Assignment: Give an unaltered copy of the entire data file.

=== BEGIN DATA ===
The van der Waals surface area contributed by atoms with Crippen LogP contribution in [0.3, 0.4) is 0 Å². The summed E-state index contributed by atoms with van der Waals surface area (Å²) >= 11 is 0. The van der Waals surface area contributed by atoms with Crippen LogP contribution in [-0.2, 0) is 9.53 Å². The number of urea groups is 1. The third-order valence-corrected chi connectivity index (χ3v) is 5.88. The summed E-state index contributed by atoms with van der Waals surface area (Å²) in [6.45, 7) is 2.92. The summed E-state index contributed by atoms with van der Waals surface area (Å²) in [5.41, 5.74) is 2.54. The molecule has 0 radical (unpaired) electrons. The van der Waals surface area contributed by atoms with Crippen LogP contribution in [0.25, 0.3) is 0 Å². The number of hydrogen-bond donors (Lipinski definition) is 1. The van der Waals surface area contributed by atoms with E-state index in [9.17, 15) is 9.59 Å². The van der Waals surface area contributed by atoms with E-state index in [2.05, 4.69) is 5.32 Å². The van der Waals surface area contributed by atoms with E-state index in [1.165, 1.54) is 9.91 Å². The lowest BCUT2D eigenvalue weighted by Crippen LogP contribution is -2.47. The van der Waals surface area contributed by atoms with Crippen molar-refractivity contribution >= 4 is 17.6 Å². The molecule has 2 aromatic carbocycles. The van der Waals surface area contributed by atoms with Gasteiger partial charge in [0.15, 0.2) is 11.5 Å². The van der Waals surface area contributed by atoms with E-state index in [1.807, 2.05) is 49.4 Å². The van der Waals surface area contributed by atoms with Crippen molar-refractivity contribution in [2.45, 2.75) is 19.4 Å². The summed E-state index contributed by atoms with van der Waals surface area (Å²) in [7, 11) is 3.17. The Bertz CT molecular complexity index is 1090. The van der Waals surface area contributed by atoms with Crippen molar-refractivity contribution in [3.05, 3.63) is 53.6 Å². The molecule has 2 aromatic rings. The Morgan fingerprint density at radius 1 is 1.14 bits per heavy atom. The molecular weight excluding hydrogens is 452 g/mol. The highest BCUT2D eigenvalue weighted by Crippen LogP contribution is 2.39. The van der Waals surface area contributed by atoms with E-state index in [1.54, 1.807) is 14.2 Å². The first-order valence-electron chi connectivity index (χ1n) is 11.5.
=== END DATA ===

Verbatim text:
The van der Waals surface area contributed by atoms with Crippen LogP contribution in [0.3, 0.4) is 0 Å². The summed E-state index contributed by atoms with van der Waals surface area (Å²) >= 11 is 0. The van der Waals surface area contributed by atoms with Crippen LogP contribution in [-0.2, 0) is 9.53 Å². The number of urea groups is 1. The third-order valence-corrected chi connectivity index (χ3v) is 5.88. The summed E-state index contributed by atoms with van der Waals surface area (Å²) in [6.45, 7) is 2.92. The summed E-state index contributed by atoms with van der Waals surface area (Å²) in [5.41, 5.74) is 2.54. The molecule has 0 radical (unpaired) electrons. The van der Waals surface area contributed by atoms with Crippen LogP contribution in [0.25, 0.3) is 0 Å². The number of hydrogen-bond donors (Lipinski definition) is 1. The van der Waals surface area contributed by atoms with E-state index in [9.17, 15) is 9.59 Å². The van der Waals surface area contributed by atoms with E-state index in [2.05, 4.69) is 5.32 Å². The van der Waals surface area contributed by atoms with E-state index in [1.165, 1.54) is 9.91 Å². The lowest BCUT2D eigenvalue weighted by Crippen LogP contribution is -2.47. The van der Waals surface area contributed by atoms with Crippen molar-refractivity contribution >= 4 is 17.6 Å². The molecule has 2 aromatic carbocycles. The van der Waals surface area contributed by atoms with Gasteiger partial charge in [0.15, 0.2) is 11.5 Å². The van der Waals surface area contributed by atoms with E-state index in [1.807, 2.05) is 49.4 Å². The van der Waals surface area contributed by atoms with Crippen molar-refractivity contribution in [2.45, 2.75) is 19.4 Å². The summed E-state index contributed by atoms with van der Waals surface area (Å²) in [7, 11) is 3.17. The Bertz CT molecular complexity index is 1090. The van der Waals surface area contributed by atoms with Crippen molar-refractivity contribution in [3.05, 3.63) is 53.6 Å². The molecule has 2 aromatic rings. The Morgan fingerprint density at radius 1 is 1.14 bits per heavy atom. The molecular weight excluding hydrogens is 452 g/mol. The highest BCUT2D eigenvalue weighted by Crippen LogP contribution is 2.39. The van der Waals surface area contributed by atoms with E-state index in [1.54, 1.807) is 14.2 Å². The first-order valence-electron chi connectivity index (χ1n) is 11.5.